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UK 2-year/10-year gilt curve inverts for first time since 2008

Key Points
  • The yield on the 10-year gilt falls below the yield on the two-year gilt for the first time since August 2008.
  • An yield curve inversion is sometimes considered a warning of a risk of recession, especially in the U.S.
Luke MacGregor | Bloomberg | Getty Images

Britain's government bond yield curve inverted on Wednesday for the first time since the global financial crisis, traditionally a sign that some investors think a recession is nearing.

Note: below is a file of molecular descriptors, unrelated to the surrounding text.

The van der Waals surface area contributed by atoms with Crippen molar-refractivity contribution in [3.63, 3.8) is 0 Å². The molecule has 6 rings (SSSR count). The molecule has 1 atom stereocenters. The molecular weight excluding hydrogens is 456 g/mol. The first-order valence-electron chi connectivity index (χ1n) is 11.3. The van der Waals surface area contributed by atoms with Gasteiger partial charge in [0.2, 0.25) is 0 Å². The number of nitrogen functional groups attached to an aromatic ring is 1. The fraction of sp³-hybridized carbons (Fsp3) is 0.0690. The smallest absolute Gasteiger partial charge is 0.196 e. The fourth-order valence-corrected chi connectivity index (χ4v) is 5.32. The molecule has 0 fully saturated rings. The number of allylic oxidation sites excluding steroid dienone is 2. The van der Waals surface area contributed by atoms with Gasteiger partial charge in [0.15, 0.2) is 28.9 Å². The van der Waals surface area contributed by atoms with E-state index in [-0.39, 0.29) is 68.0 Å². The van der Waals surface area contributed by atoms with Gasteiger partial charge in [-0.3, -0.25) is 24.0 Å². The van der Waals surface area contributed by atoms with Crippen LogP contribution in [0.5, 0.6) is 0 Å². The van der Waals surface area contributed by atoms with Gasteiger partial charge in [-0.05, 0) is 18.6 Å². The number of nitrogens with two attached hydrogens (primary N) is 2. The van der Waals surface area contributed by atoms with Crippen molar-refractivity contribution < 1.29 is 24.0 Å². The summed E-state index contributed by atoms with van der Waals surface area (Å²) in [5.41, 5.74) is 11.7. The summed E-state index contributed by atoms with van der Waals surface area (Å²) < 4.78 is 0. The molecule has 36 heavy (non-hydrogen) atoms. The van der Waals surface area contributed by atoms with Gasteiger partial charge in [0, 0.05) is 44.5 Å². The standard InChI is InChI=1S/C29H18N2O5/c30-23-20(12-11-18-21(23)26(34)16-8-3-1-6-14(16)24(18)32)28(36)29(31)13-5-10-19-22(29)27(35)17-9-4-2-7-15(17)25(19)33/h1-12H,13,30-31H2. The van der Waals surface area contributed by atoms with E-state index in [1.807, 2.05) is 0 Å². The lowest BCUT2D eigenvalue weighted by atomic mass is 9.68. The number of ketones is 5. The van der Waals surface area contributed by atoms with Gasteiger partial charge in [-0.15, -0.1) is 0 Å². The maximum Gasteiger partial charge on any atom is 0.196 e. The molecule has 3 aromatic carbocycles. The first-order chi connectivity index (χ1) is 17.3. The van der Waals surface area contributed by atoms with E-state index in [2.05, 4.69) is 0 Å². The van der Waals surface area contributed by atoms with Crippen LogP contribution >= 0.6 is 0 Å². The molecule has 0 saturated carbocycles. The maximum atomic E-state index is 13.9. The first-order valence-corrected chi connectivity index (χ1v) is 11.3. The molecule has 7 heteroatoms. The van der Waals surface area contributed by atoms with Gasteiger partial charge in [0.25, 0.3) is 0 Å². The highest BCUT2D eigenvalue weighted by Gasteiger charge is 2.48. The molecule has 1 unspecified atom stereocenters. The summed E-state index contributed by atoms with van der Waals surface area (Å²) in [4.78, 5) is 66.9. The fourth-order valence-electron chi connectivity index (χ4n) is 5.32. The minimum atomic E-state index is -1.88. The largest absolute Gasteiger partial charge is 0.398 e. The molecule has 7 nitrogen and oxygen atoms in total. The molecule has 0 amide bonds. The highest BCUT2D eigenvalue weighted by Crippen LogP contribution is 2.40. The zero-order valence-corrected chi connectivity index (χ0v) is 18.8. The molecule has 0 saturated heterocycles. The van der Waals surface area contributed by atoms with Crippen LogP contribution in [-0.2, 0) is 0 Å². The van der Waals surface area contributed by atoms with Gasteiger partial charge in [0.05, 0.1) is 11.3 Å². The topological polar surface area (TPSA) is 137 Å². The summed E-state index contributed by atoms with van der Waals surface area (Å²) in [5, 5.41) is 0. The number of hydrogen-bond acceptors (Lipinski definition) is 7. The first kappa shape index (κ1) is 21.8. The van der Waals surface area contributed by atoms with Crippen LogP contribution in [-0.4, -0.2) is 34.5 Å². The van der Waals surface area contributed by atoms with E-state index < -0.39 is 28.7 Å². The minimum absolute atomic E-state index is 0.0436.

The yield on the 10-year gilt fell below the yield on the two-year gilt shortly after 1000 GMT for the first time since August 2008, according to data from Refinitiv.

Normally, a yield curve slopes upwards as investors expect to be compensated for taking on the risk of owning longer-maturity debt.

An inversion - when shorter-dated yields are higher than longer-dated ones - is sometimes considered a warning of a risk of recession, especially in the United States.